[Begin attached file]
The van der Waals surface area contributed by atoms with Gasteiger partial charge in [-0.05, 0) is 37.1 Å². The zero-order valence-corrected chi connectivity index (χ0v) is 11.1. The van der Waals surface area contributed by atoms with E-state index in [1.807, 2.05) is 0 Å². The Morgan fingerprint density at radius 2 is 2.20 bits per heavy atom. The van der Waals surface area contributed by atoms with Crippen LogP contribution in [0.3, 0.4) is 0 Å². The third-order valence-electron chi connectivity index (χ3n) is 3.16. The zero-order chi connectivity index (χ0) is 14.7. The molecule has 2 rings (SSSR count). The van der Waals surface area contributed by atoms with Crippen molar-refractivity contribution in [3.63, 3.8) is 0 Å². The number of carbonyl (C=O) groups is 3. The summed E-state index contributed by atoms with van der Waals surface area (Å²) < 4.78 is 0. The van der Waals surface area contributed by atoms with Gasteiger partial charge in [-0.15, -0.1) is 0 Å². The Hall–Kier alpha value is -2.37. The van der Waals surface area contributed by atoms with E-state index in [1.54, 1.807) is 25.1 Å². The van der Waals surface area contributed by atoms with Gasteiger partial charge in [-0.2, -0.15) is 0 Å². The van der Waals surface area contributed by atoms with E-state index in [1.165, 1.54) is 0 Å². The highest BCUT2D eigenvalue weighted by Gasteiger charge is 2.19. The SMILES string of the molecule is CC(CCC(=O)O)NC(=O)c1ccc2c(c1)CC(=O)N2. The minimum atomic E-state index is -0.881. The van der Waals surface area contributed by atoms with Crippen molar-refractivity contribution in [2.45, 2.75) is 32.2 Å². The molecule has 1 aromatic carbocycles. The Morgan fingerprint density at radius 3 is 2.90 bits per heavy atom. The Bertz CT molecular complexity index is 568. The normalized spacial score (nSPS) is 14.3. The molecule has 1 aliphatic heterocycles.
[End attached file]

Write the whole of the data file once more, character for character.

The van der Waals surface area contributed by atoms with Gasteiger partial charge in [-0.05, 0) is 37.1 Å². The zero-order valence-corrected chi connectivity index (χ0v) is 11.1. The van der Waals surface area contributed by atoms with E-state index in [1.807, 2.05) is 0 Å². The Morgan fingerprint density at radius 2 is 2.20 bits per heavy atom. The van der Waals surface area contributed by atoms with Crippen LogP contribution in [0.3, 0.4) is 0 Å². The third-order valence-electron chi connectivity index (χ3n) is 3.16. The zero-order chi connectivity index (χ0) is 14.7. The molecule has 2 rings (SSSR count). The van der Waals surface area contributed by atoms with Crippen molar-refractivity contribution in [3.63, 3.8) is 0 Å². The number of carbonyl (C=O) groups is 3. The summed E-state index contributed by atoms with van der Waals surface area (Å²) < 4.78 is 0. The van der Waals surface area contributed by atoms with Gasteiger partial charge in [-0.15, -0.1) is 0 Å². The Hall–Kier alpha value is -2.37. The van der Waals surface area contributed by atoms with E-state index in [1.54, 1.807) is 25.1 Å². The van der Waals surface area contributed by atoms with Gasteiger partial charge in [-0.2, -0.15) is 0 Å². The van der Waals surface area contributed by atoms with E-state index in [1.165, 1.54) is 0 Å². The highest BCUT2D eigenvalue weighted by Gasteiger charge is 2.19. The SMILES string of the molecule is CC(CCC(=O)O)NC(=O)c1ccc2c(c1)CC(=O)N2. The minimum atomic E-state index is -0.881. The van der Waals surface area contributed by atoms with Crippen molar-refractivity contribution in [2.45, 2.75) is 32.2 Å². The molecule has 1 aromatic carbocycles. The Morgan fingerprint density at radius 3 is 2.90 bits per heavy atom. The Bertz CT molecular complexity index is 568. The normalized spacial score (nSPS) is 14.3. The molecule has 1 aliphatic heterocycles.